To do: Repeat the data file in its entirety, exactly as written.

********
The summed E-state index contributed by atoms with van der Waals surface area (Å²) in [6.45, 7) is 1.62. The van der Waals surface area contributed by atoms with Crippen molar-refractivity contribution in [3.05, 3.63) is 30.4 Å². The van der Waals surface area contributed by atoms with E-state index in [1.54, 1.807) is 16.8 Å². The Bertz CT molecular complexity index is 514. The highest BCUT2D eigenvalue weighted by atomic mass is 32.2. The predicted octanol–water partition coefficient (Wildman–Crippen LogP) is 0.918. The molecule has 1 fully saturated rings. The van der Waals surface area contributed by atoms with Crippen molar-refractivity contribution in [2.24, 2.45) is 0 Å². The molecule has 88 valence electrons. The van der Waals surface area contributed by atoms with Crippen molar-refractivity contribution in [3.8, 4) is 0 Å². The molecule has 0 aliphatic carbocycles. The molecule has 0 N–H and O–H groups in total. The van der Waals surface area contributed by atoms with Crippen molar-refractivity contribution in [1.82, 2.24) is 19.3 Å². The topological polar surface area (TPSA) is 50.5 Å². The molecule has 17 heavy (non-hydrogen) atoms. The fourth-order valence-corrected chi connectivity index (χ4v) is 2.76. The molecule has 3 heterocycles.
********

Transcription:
The summed E-state index contributed by atoms with van der Waals surface area (Å²) in [6.45, 7) is 1.62. The van der Waals surface area contributed by atoms with Crippen molar-refractivity contribution in [3.05, 3.63) is 30.4 Å². The van der Waals surface area contributed by atoms with E-state index in [1.54, 1.807) is 16.8 Å². The Bertz CT molecular complexity index is 514. The highest BCUT2D eigenvalue weighted by atomic mass is 32.2. The predicted octanol–water partition coefficient (Wildman–Crippen LogP) is 0.918. The molecule has 1 fully saturated rings. The van der Waals surface area contributed by atoms with Crippen molar-refractivity contribution in [2.24, 2.45) is 0 Å². The molecule has 88 valence electrons. The van der Waals surface area contributed by atoms with Crippen molar-refractivity contribution in [3.8, 4) is 0 Å². The molecule has 0 aliphatic carbocycles. The molecule has 0 N–H and O–H groups in total. The van der Waals surface area contributed by atoms with Crippen molar-refractivity contribution in [1.82, 2.24) is 19.3 Å². The topological polar surface area (TPSA) is 50.5 Å². The molecule has 17 heavy (non-hydrogen) atoms. The fourth-order valence-corrected chi connectivity index (χ4v) is 2.76. The molecule has 3 heterocycles.